People crowded around the entrances to the station, often pushing the crowd forward. Some people cut their way through the line. But no shouts or fists were thrown. Earlier in the day, a woman was observed cutting ahead of an entire line of people waiting to buy a Metro farecard – a 20-minute wait – without so much as a protest.

Spectators had to exhibit a good measure of patience, especially those who were trapped on the wrong side of Pennsylvania Avenue, which was the route for the inauguration parade.

Though hundreds of thousand of people were on hand to witness President Obama's second inauguration, there were noticeably fewer people on The Mall. In 2009, this space in front of the Smithsonian Natural History Museum was filled with people. Security was still allowing people to enter this part of The Mall during Obama's swearing-in; four years ago, people had to enter several blocks away near the Washington Monument. (Jason Flanagan)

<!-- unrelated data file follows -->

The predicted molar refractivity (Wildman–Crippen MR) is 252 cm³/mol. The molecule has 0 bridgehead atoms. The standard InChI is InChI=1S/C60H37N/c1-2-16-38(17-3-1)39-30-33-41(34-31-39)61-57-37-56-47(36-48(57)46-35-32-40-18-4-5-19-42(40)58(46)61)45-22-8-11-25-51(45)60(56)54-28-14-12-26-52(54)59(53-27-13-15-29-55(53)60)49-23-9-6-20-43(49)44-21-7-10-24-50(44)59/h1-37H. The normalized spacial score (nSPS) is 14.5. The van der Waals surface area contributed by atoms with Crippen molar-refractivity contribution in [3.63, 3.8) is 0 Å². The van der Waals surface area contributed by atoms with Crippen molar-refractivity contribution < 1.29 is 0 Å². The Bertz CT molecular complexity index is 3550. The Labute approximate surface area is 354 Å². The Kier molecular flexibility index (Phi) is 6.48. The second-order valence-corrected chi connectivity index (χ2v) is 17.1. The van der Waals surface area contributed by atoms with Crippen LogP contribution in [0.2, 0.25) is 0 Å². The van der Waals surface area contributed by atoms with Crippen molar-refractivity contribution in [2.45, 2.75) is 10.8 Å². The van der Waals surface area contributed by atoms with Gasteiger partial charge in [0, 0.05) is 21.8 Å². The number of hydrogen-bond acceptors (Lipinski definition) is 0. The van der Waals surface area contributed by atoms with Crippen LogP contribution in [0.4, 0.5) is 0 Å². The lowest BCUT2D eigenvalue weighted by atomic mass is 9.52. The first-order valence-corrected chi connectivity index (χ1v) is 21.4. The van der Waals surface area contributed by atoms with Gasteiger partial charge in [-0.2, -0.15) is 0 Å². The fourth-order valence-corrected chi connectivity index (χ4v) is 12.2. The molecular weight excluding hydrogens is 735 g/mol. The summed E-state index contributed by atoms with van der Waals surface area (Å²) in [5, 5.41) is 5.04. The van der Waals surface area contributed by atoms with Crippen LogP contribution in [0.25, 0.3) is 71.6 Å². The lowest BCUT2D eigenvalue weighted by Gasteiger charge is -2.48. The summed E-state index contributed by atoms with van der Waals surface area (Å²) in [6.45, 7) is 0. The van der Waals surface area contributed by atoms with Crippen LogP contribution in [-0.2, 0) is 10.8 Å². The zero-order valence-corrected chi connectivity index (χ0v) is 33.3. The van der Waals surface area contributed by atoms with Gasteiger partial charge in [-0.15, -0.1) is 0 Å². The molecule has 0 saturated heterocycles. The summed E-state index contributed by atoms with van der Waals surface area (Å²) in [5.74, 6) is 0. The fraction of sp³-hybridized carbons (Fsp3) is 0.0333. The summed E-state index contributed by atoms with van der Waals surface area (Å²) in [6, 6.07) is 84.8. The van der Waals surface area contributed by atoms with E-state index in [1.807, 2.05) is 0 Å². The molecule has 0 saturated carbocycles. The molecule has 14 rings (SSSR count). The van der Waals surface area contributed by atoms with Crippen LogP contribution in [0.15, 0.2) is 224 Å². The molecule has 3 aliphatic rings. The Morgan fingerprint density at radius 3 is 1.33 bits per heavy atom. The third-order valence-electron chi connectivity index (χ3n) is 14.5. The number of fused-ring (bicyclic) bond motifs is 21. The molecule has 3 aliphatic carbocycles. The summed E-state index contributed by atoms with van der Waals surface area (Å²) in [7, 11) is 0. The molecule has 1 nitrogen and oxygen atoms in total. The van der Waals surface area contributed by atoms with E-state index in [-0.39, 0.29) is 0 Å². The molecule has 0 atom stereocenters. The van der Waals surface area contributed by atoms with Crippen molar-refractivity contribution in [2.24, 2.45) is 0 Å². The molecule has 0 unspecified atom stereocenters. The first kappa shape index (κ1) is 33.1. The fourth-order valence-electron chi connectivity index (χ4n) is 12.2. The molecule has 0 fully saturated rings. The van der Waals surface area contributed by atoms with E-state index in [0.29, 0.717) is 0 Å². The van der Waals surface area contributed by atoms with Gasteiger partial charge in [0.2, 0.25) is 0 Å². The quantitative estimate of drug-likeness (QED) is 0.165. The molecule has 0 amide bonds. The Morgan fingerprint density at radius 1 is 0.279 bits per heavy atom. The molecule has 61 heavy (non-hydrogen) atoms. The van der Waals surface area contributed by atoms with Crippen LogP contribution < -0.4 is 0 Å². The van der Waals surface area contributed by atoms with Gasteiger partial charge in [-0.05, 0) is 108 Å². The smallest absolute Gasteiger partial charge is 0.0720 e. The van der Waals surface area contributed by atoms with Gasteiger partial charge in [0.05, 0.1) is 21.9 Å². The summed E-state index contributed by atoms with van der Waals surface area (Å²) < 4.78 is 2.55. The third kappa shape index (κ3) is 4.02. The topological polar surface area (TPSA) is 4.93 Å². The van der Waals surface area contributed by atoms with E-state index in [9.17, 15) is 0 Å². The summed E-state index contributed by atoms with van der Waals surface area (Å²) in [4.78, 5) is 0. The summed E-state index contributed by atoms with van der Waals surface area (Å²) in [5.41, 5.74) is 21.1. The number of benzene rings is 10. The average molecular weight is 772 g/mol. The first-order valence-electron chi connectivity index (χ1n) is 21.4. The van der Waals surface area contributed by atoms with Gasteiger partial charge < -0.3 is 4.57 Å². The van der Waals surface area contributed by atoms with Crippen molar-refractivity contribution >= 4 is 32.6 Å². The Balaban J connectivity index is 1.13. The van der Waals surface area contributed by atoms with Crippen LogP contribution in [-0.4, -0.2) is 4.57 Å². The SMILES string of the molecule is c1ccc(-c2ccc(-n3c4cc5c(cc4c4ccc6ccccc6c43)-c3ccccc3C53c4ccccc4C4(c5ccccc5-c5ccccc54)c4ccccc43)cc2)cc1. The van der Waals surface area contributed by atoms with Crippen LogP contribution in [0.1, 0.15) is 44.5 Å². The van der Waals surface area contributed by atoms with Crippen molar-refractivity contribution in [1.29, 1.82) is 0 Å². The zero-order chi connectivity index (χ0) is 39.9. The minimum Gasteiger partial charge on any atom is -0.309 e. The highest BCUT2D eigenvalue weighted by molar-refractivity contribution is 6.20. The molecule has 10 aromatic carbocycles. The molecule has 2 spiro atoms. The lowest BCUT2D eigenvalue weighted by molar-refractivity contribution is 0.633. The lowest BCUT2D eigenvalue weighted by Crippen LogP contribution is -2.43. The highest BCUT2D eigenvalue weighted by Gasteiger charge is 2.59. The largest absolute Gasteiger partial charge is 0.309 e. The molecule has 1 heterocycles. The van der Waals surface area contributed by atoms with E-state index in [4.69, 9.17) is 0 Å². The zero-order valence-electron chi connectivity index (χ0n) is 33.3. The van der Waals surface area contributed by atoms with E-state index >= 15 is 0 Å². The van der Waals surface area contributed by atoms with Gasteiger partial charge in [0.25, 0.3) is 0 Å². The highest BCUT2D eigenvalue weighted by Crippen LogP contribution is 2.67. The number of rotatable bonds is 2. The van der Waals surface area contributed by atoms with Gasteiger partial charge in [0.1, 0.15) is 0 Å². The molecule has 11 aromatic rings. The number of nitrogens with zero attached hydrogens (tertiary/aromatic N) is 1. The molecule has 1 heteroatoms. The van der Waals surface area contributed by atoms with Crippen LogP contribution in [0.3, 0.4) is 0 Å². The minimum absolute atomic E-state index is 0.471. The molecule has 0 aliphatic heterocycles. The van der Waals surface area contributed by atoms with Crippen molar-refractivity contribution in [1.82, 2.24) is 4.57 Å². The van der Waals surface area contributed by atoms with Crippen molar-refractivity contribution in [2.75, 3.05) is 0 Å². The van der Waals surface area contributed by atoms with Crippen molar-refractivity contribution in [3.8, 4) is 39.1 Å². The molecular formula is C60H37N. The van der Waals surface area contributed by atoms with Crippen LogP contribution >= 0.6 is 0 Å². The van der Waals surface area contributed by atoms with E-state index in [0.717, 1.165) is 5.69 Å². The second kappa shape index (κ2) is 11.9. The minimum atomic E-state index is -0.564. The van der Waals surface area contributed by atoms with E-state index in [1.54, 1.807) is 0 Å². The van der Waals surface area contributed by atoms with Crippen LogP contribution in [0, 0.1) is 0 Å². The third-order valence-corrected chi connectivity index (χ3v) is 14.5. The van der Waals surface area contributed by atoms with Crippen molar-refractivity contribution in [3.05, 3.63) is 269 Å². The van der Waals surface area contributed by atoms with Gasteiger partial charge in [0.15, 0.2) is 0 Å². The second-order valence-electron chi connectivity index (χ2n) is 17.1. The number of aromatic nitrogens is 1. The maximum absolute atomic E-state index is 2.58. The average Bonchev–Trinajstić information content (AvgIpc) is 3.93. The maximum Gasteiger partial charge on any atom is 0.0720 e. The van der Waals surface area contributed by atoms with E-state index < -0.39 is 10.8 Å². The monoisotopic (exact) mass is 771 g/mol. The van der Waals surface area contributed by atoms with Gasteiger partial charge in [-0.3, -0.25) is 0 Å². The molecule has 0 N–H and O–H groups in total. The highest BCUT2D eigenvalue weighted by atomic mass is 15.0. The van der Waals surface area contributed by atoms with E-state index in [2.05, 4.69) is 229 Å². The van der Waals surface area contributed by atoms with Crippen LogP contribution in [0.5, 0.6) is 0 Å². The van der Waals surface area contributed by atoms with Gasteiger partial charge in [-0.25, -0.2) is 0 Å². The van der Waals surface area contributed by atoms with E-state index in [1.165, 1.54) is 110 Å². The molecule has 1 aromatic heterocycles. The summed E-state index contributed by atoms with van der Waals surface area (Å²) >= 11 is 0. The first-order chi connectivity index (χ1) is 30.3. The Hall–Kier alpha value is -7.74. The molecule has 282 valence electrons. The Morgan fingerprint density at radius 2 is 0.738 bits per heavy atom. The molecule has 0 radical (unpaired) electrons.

Hundreds of thousand witnessed President Obama’s second inauguration,  but there were noticeably fewer people on The Mall compared to 2009. Security was still allowing people to enter this part of The Mall during Obama’s swearing-in; four years ago, people had to enter several blocks away near the Washington Monument. (Jason Flanagan)

King and his wife Nancy trekked several blocks west of the U.S. Capitol only to be told they had to continue 10 more blocks in the same direction or back-track and go around the Capitol. The latter trek took this reporter an hour to navigate during last year’s inauguration.